Election race off and running

Labor’s Kristy McBain will be striving to retain the seat of Eden-Monaro at the May 21 election.

The nation’s eyes will again be on the seat of Eden-Monaro in the leadup to the Federal Election on May 21.

The ultra-marginal seat is being targeted by the Coalition as a potential gain in NSW, but incumbent Labor member and former Bega mayor, Kristy McBain, will be difficult to unseat.

She claimed the seat with a wafer-thin margin of 0.9 per cent at a by-election in 2020. Once regarded as a bellwether seat, it’s bucked that trend at the last two elections, going firstly to Mike Kelly at the 2019 election, prior to his retirement.

Ms McBain had a head-start on her rival, with the Liberal Party’s well-publicised pre-selection woes meaning Mr Nockles was announced as the candidate only last week.

A former navy seaman and Pharmacy Guild of Australia executive, Mr Nockles is from Queanbeyan.

Ms McBain said she had been in the job for about 20 months now and travelled over 90,000kms speaking to communities, to businesses, industry and volunteers from all parts of Eden-Monaro.

“I’m an Eden-Monaro local; I grew up here and I’m raising my kids here,” she said.

“I know how important it is for our regional communities to have a voice in Canberra, which is why I work hard to visit as many towns and villages as possible to hear what would make a difference to them.”

She said that now that the election has been called, residents will be able to make up their own minds about who best represents them.

“That’s why I’ve already made an election commitment to improve telecommunications across our area, including better NBN, $1 million to improve blackspots on the Snowy Mountains Highway and $500,000 to improve mobile coverage in Talbingo,” she said.

“It’s also why I’m proud of the way Labor is focusing on the issues that will make a difference to everyday Australians. We’ve committed to making child care cheaper, dealing with the crisis in aged care and bringing manufacturing back to Australia so we can make more things here and be more self-sufficient as a nation.”

Mr Nockles, meantime, was in Tumut last week to meet with the council.

Grants, the role of local government and Hume Link were on the discussion agenda as he met with SVC CEO Matthew Hyde and the councillors, including Mayor Ian Chaffey and Deputy Mayor Trina Thomson.

“We were there to have a yarn with the candidate for the upcoming federal election,” Mayor Chaffey said.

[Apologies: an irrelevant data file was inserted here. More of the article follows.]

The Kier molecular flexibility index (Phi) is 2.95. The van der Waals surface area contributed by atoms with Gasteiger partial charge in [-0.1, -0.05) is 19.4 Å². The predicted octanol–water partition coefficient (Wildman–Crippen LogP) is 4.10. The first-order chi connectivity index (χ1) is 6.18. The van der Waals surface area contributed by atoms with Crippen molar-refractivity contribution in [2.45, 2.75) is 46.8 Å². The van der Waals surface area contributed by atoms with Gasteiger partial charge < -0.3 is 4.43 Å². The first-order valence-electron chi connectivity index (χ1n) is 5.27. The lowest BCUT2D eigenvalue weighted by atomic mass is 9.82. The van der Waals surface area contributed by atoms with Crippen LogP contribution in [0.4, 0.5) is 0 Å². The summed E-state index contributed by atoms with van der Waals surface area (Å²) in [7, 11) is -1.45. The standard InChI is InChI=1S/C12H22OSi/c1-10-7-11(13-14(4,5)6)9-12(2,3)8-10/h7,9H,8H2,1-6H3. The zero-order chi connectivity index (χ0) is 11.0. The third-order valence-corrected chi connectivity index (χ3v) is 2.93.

“We made inquiries about how he saw the role of local government in federal government.

“We talked about how both state and federal government rely on local government to deliver their policies and as such funding of local government should take this into account. One issue we discussed with him was FAGS grants (Federal Assistance Grants). They started at two per cent, and now they are down to about 0.68 per cent, and this has a major impact on council finances.” 

He said Mr Nockles had told those gathered that there were funding options in the budget for roads and pre-paying FAGs grants.

“He didn’t promise anything; it was more about a conduit to establishing a relationship,” Cr Chaffey said.

Not surprisingly, Transgrid’s Hume Link project was discussed.

“We said there needs to be a realisation that the main beneficiaries of Hume Link are those in the major metropolitan areas and the main impact is on people in rural areas,” Cr Chaffey said.

“There has to be a conversation about the impact this infrastructure puts on rural communities as opposed to those in cities. Urban dwellers have got to realise rural communities will suffer these impacts, not to ignore that all electricity users will benefit. Parts of our region are going to look like a bird cage, and land use will be restricted.”

While parties and independents can still nominate, several minor parties have already thrown their hats in the ring.

None are from this side of the mountains.

Vivian Harris, a long-time climate activitst who has lived in the Bega Valley for the past four years, is The Greens candidate.

Toni McLennan, a former public servant, is running for the Informed Medical Options Party.

She’s a resident of Queanbeyan and has three university degrees, including a Graduate Diploma of Law, and has owned a number of small businesses, including two cafes and a gift shop.

Clive Palmer’s United Australia Party has a candidate in Darren Garnon, from Ulladulla, who owns a lubricant and oil business out of Queanbeyan.

Independent Andrew Thaler, a Cooma scrap metal recycler, is back, after a previous tilt.

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